AUSTIN (KXAN) — A city program meant to provide utility bill discounts for those in need is still giving money to customers who live in million-dollar homes.

City leaders were first alerted about program pitfalls more than a year ago, and Thursday, we learned only some wealthy Austin Energy customers have been removed from its Customer Assistance Program (CAP).

“There is only so much money that is dedicated to the poor people, so it needs to go to the right people for the right reason,” consumer advocate Paul Robbins said.

KXAN first sat down with Robbins and Austin Energy about the issue in December 2014. All this time later, “There are still mansions on the Customer Assistance Program,” Robbins said.

Austin Energy’s CAP discounts help reduce customers’ utility bills an average of $650 a year. Households automatically receive a discount if any person living in a household qualifies for one of the following assistance programs:

  • Medicaid Program
  • Supplemental Nutrition Assistance Program (SNAP)
  • Children’s Health Insurance Program (CHIP)
  • Telephone Lifeline Program
  • Travis County Comprehensive Energy Assistance Program (CEAP)
  • Medical Access Program (MAP)
  • Supplemental Security Income (SSI)

Austin Energy’s 41,000 CAP customers cost about $10 million annually. The program is funded through community benefit charges the rest of Austin Energy customers pay, a fee that’s based on consumption.

CAP accounts for a part of the Community Benefit Fund charge on the electric portion of customers’ bills. The program is billed at 0.172¢, multiplied by the total kilowatt-hour (kWh) consumption. For example, for a 1,000 kWh bill, the charge would be $1.72.

Breakdown for total Community Benefit Charge:

Community Benefit Charges – (¢ per kWh)
Customer Assistance Program0.172¢
Service Area Street Lighting0.093¢
Energy Efficiency Programs0.289¢

Public records indicate throughout the last three months, around 60 households in the West Lake Hills zip code 78746 have been enrolled in CAP. Oftentimes, Austin Energy says, it could be parents living in the home who receive social assistance that triggers enrollment. Robbins agreed, adding many times, people may not even know they’re enrolled.

“I had friends that were on this program and when I called them up and asked them, a couple of them did not even know they were enrolled,” he said.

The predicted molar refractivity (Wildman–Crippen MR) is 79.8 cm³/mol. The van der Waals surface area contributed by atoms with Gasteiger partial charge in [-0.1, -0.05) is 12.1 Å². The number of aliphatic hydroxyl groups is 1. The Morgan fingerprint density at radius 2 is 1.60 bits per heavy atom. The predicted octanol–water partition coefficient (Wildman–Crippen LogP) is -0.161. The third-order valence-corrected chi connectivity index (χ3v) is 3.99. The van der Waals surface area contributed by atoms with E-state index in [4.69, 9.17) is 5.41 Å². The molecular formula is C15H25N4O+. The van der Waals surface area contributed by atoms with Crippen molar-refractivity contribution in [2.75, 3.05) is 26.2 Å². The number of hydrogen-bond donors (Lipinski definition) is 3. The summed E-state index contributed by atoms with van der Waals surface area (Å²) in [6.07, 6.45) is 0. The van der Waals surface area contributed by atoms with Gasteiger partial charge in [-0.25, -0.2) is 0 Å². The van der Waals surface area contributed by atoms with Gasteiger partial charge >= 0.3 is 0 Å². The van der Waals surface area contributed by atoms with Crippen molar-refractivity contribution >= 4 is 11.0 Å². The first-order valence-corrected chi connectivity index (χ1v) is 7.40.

The previous city council approved an automatic enrollment system in 2012. Responsibility to change the system rests in the hands of city council.

KXAN asked Council Member Don Zimmerman why it’s taken so long to fix what’s broken in the system and identify homes that may technically qualify for assistance because of certain tenants, but have the means to pay for their bills.

“I’m struggling to understand that,” Zimmerman said. “It’s hard to get any reforms done, even when the citizens help us and work on it, it’s still hard to get reforms through this city management.”

JJ Gutierrez, Austin Energy’s Vice President of Customer Care Services, said an improved system screened out roughly 1-5 percent of CAP households, meaning they won’t automatically be enrolled. Additionally, beginning this month, Austin Energy will identify any customer whose home improvement value has increased by $250,000 over the past year.

“As the year goes by, you’ll see more and more of those homes falling off the list,” Gutierrez said. “I think we’ve done a lot to screen out those that aren’t eligible and those that may be eligible but would require further investigation.”

Because of that additional screening, Gutierrez said, “We have been able to screen some of the ineligible folks out of the program and replace them with folks that were on the wait list.”

In fact, Austin Energy now has no wait list for its CAP program. Previously, there were more than 1,500 customers in need on the list.

Still, Robbins said more work needs to be done. Consider this: Austin Energy can only remove households from CAP if residents are no longer enrolled in programs that make them eligible. Otherwise, all the utility can do is send a letter to the home, asking if they really need the assistance

According to a city memo dated Aug. 24, 2014, addressed to the mayor and city council members from the city manager:

This past spring, Austin Energy staff, working in conjunction with the enrollment vendor, implemented a tighter matching requirement in the matching software. The tighter match identified approximately 4,000 households previously qualified for the program that didn’t meet the tighter screen. Each of those households received a letter notifying them of the option to retain their enrollment by calling the contact center maintained for the program. Approximately 600 households did so and retained their enrollment. The remaining 3,400 accounts were removed from the program, but each received a second notification of their status and the opportunity for re-enrollment through the contact center.”

“After a year and a half, this should be a priority,” Robbins said.

Thursday, council directed Robbins to meet with Austin Energy and come back next month with ideas to fix the system. He suggests automatically enrolling people if their name is on the bill and offer an income qualification option.